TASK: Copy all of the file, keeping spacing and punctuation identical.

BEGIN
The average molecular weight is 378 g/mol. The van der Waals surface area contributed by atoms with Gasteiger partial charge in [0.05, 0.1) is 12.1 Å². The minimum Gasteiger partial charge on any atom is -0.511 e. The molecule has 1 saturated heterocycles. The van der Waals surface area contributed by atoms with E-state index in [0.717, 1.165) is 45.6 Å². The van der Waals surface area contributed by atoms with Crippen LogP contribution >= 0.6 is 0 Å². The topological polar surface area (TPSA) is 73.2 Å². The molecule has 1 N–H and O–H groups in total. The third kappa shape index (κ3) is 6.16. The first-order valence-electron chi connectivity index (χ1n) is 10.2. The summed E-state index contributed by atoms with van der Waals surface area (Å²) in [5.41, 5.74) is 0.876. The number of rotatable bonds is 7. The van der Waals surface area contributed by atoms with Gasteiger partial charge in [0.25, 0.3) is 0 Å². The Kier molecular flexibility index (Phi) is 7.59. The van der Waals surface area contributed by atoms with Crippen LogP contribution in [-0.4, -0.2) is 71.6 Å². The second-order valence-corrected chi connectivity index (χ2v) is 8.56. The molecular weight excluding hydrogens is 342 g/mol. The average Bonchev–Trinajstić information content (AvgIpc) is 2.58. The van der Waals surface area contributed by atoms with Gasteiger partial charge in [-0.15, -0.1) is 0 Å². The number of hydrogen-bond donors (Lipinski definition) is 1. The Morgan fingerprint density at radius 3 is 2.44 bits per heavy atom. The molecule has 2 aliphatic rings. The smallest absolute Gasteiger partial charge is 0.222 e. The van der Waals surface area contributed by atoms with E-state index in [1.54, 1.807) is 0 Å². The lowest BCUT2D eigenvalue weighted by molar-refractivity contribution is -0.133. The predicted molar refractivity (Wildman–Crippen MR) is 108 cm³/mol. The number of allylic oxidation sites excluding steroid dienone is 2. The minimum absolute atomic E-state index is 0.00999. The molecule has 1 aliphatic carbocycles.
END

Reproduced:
The average molecular weight is 378 g/mol. The van der Waals surface area contributed by atoms with Gasteiger partial charge in [0.05, 0.1) is 12.1 Å². The minimum Gasteiger partial charge on any atom is -0.511 e. The molecule has 1 saturated heterocycles. The van der Waals surface area contributed by atoms with E-state index in [0.717, 1.165) is 45.6 Å². The van der Waals surface area contributed by atoms with Crippen LogP contribution >= 0.6 is 0 Å². The topological polar surface area (TPSA) is 73.2 Å². The molecule has 1 N–H and O–H groups in total. The third kappa shape index (κ3) is 6.16. The first-order valence-electron chi connectivity index (χ1n) is 10.2. The summed E-state index contributed by atoms with van der Waals surface area (Å²) in [5.41, 5.74) is 0.876. The number of rotatable bonds is 7. The van der Waals surface area contributed by atoms with Gasteiger partial charge in [0.25, 0.3) is 0 Å². The Kier molecular flexibility index (Phi) is 7.59. The van der Waals surface area contributed by atoms with Crippen LogP contribution in [-0.4, -0.2) is 71.6 Å². The second-order valence-corrected chi connectivity index (χ2v) is 8.56. The molecular weight excluding hydrogens is 342 g/mol. The average Bonchev–Trinajstić information content (AvgIpc) is 2.58. The van der Waals surface area contributed by atoms with Gasteiger partial charge in [-0.15, -0.1) is 0 Å². The number of hydrogen-bond donors (Lipinski definition) is 1. The Morgan fingerprint density at radius 3 is 2.44 bits per heavy atom. The molecule has 2 aliphatic rings. The smallest absolute Gasteiger partial charge is 0.222 e. The van der Waals surface area contributed by atoms with E-state index in [1.54, 1.807) is 0 Å². The lowest BCUT2D eigenvalue weighted by molar-refractivity contribution is -0.133. The predicted molar refractivity (Wildman–Crippen MR) is 108 cm³/mol. The number of allylic oxidation sites excluding steroid dienone is 2. The minimum absolute atomic E-state index is 0.00999. The molecule has 1 aliphatic carbocycles.